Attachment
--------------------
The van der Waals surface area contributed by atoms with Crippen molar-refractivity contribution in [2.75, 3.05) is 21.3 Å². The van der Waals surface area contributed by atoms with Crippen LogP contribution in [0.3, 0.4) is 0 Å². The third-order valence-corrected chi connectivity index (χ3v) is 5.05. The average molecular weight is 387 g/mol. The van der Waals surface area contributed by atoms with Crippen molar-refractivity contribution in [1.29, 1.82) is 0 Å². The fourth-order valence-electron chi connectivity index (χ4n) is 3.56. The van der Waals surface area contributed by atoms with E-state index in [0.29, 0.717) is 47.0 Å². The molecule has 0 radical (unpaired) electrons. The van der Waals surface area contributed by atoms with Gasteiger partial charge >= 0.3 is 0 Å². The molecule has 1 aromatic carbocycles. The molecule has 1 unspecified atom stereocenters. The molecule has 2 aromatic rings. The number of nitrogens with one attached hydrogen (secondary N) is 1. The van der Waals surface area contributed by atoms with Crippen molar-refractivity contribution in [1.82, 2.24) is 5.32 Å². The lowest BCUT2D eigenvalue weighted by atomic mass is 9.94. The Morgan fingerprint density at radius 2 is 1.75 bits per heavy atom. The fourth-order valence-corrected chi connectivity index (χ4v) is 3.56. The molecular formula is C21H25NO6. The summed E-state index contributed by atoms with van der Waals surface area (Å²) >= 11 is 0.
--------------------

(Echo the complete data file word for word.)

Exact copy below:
The van der Waals surface area contributed by atoms with Crippen molar-refractivity contribution in [2.75, 3.05) is 21.3 Å². The van der Waals surface area contributed by atoms with Crippen LogP contribution in [0.3, 0.4) is 0 Å². The third-order valence-corrected chi connectivity index (χ3v) is 5.05. The average molecular weight is 387 g/mol. The van der Waals surface area contributed by atoms with Crippen molar-refractivity contribution in [1.29, 1.82) is 0 Å². The fourth-order valence-electron chi connectivity index (χ4n) is 3.56. The van der Waals surface area contributed by atoms with E-state index in [0.29, 0.717) is 47.0 Å². The molecule has 0 radical (unpaired) electrons. The van der Waals surface area contributed by atoms with Gasteiger partial charge >= 0.3 is 0 Å². The molecule has 1 aromatic carbocycles. The molecule has 1 unspecified atom stereocenters. The molecule has 2 aromatic rings. The number of nitrogens with one attached hydrogen (secondary N) is 1. The van der Waals surface area contributed by atoms with Crippen molar-refractivity contribution in [1.82, 2.24) is 5.32 Å². The lowest BCUT2D eigenvalue weighted by atomic mass is 9.94. The Morgan fingerprint density at radius 2 is 1.75 bits per heavy atom. The fourth-order valence-corrected chi connectivity index (χ4v) is 3.56. The molecular formula is C21H25NO6. The summed E-state index contributed by atoms with van der Waals surface area (Å²) >= 11 is 0.